28 September 2003
How Seamus Heaney Evokes the Sensations and Emotions of Childhood by Comparing any Three of his Poems
I am going to compare "Churning Day", "An Advancement of Learning" and Mid-Term Break". The topics I am going to cover are Heaney's use of senses, the changes of mood, how he conveys emotions, his subject matters and the structure of his poems.
First I am going to look at Heaney's use of the senses, which he does with great effect making you feel as if you are in the poem.
In "Churning Day", Heaney uses a lot of onomatopoeia, even the title is onomatopoeia, 'Churning'. 'Plumping' (Line 7) is also using onomatopoeia to give you a sort of snug feeling. 'The plash and gurgle' (Line 33) and 'pat and slap' (Line 34) is Heaney's other use of onomatopoeia in "Churning Day". These make you imagine more than the other two in my opinion that you are actually there while the churning is going on.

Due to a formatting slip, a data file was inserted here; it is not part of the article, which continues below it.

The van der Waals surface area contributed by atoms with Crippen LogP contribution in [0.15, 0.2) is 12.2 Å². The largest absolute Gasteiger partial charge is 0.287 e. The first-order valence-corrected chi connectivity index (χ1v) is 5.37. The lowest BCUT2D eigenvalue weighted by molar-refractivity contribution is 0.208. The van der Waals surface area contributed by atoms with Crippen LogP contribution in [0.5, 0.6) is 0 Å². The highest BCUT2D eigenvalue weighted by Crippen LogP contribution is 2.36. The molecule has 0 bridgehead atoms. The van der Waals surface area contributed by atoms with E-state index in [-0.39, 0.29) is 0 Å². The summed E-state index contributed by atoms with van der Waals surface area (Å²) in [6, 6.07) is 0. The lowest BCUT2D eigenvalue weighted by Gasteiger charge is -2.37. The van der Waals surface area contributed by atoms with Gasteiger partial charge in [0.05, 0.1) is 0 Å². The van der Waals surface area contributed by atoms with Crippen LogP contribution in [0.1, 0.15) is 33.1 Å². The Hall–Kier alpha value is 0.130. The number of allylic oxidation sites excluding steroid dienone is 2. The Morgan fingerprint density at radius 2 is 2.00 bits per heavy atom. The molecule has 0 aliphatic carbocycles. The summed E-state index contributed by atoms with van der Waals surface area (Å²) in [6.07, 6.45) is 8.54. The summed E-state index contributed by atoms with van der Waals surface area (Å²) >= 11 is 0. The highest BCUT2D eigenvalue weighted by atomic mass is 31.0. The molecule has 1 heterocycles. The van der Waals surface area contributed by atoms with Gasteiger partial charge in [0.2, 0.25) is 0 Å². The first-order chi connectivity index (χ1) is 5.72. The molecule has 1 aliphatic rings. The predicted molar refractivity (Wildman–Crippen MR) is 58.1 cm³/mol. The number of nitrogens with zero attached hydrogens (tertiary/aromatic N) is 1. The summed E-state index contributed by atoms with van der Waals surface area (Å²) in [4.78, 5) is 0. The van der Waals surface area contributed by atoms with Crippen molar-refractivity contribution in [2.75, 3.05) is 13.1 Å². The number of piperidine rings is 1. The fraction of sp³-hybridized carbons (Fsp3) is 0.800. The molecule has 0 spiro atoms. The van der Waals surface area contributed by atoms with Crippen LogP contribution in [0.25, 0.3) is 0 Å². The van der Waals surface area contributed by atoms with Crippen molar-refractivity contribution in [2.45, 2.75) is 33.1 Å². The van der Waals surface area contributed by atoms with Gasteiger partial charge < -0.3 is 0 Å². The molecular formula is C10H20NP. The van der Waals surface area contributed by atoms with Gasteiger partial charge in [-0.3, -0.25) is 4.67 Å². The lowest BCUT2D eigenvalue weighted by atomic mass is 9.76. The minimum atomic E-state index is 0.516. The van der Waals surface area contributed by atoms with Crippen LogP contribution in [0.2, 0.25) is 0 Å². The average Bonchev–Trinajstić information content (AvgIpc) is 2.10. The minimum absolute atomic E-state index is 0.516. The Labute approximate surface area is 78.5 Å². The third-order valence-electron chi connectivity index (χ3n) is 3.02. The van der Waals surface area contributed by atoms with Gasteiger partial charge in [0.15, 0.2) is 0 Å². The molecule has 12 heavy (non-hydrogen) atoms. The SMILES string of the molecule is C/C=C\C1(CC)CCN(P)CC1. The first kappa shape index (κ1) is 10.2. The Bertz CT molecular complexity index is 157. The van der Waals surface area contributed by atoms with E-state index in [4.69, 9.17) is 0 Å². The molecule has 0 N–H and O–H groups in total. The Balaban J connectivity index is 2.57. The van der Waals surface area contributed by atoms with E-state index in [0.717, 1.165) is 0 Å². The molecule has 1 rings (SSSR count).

It is obviously a very noisy business and I think Heaney conveys that fact to us well. In contrast, "Mid-Term Break" contains only one usage of onomatopoeia, 'the baby cooed and laughed', and this is to convey the baby's ignorance, the onomatopoeia makes it seem more immediate. It is a very emotional poem with a sombre mood, so there is unlikely to be much sound apart from the occasional cry. The baby is a slight relief in the sadness of the rest of the poem. In "An Advancement of Learning", Heaney uses onomatopoeia to describe the rat in much deeper detail. 'Something slobbered', Heaney's first encounter with the rat is by sound. 'Slobbered' shows that the rat is wet (to slobber is to be wet with saliva), it also shows that it...